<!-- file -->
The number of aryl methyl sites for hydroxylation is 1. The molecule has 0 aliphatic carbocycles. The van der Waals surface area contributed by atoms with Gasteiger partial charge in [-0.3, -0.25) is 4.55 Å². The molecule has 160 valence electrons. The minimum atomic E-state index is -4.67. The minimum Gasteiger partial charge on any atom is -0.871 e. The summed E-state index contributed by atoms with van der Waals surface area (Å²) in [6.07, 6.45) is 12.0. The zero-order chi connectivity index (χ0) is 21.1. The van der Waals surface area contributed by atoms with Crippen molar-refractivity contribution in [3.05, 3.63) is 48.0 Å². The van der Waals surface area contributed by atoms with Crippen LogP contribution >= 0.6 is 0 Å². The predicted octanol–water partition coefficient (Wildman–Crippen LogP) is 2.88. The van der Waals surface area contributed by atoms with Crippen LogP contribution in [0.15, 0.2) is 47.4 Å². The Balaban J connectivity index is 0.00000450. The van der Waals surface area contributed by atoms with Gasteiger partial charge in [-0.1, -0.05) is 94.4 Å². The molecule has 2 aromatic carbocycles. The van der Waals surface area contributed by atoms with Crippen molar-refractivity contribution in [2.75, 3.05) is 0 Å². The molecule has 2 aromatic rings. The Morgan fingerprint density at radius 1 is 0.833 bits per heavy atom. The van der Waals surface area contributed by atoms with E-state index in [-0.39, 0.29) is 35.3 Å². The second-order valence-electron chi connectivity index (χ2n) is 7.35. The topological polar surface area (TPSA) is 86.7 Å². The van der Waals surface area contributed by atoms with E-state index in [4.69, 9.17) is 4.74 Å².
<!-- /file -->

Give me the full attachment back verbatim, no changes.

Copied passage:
The number of aryl methyl sites for hydroxylation is 1. The molecule has 0 aliphatic carbocycles. The van der Waals surface area contributed by atoms with Gasteiger partial charge in [-0.3, -0.25) is 4.55 Å². The molecule has 160 valence electrons. The minimum atomic E-state index is -4.67. The minimum Gasteiger partial charge on any atom is -0.871 e. The summed E-state index contributed by atoms with van der Waals surface area (Å²) in [6.07, 6.45) is 12.0. The zero-order chi connectivity index (χ0) is 21.1. The van der Waals surface area contributed by atoms with Crippen molar-refractivity contribution in [3.05, 3.63) is 48.0 Å². The van der Waals surface area contributed by atoms with Crippen LogP contribution >= 0.6 is 0 Å². The predicted octanol–water partition coefficient (Wildman–Crippen LogP) is 2.88. The van der Waals surface area contributed by atoms with Crippen LogP contribution in [0.15, 0.2) is 47.4 Å². The Balaban J connectivity index is 0.00000450. The van der Waals surface area contributed by atoms with Gasteiger partial charge in [-0.1, -0.05) is 94.4 Å². The molecule has 2 aromatic carbocycles. The van der Waals surface area contributed by atoms with Crippen molar-refractivity contribution in [2.75, 3.05) is 0 Å². The molecule has 2 aromatic rings. The Morgan fingerprint density at radius 1 is 0.833 bits per heavy atom. The van der Waals surface area contributed by atoms with E-state index in [-0.39, 0.29) is 35.3 Å². The second-order valence-electron chi connectivity index (χ2n) is 7.35. The topological polar surface area (TPSA) is 86.7 Å². The van der Waals surface area contributed by atoms with E-state index in [4.69, 9.17) is 4.74 Å².